- Sliding transfer enrollment detected this past fall continued into the spring and is 7.9% behind year-ago levels, according to new data from the National Student Clearinghouse Research Center. It is based on three-quarters of its reporting colleges.
- Community colleges saw an even greater drop, at 15.2%, while public four-year college transfer enrollment held steady year over year. Transfer enrollment fell 2.1% last spring.
- Lower overall fall enrollment levels and higher attrition from fall to spring contributed to the declines, according to the center.
The only type of transfer that increased this spring was that among students moving from two-year to four-year colleges, which rose 3%. Transfer within the two- and four-year sectors, as well as from four- to two-year colleges fell dramatically, at 9% and 21%, respectively.
While still preliminary, the data captures information from nearly three-quarters of schools that report to the Clearinghouse. Together, they account for more than half a million transfer students.
Declines were biggest among students who were already enrolled in a college, doubling the rate of those who had previously stopped out. The share of those continuing students transferring to community colleges this spring fell nearly 21%, or 10 times their pre-pandemic rate of decline.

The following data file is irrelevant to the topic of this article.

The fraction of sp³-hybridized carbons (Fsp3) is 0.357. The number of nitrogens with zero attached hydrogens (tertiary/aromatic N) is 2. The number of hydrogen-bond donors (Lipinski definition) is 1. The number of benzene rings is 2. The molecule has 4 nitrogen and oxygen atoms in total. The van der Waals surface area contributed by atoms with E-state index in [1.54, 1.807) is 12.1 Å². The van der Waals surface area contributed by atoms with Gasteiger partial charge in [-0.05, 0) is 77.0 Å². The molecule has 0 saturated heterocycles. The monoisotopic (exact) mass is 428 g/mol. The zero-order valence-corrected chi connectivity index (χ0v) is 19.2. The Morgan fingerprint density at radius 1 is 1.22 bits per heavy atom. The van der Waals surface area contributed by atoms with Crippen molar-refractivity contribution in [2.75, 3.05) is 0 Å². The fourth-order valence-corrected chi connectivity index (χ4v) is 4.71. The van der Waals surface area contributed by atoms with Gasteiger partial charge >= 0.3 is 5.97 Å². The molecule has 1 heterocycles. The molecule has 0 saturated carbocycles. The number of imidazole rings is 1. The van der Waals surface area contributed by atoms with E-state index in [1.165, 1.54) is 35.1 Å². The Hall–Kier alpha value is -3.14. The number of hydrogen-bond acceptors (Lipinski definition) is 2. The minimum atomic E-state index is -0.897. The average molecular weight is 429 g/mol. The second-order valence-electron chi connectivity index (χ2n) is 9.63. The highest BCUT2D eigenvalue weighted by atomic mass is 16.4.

Other groups that saw big drops in transfer enrollment this spring include men, students ages 18 to 24, and Black and White students.
The decline in transfer students this spring is on par with an 8.1% decrease reported for the fall.
Community colleges continued to absorb the deepest transfer losses this spring. The sector also has experienced the most significant overall enrollment decrease of all institution types.
Total undergraduate enrollment fell 3.6% year over year this past fall, driven in part by double-digit declines at community colleges. Early data on spring enrollment suggests those trends will continue.
The data comes as the higher ed sector looks for ways to improve the transfer process and to recruit students who previously left before finishing a credential. The American Council on Education recently shared ideas for revamping colleges' credit transfer policies, acknowledging the barrier credit loss presents to students changing schools.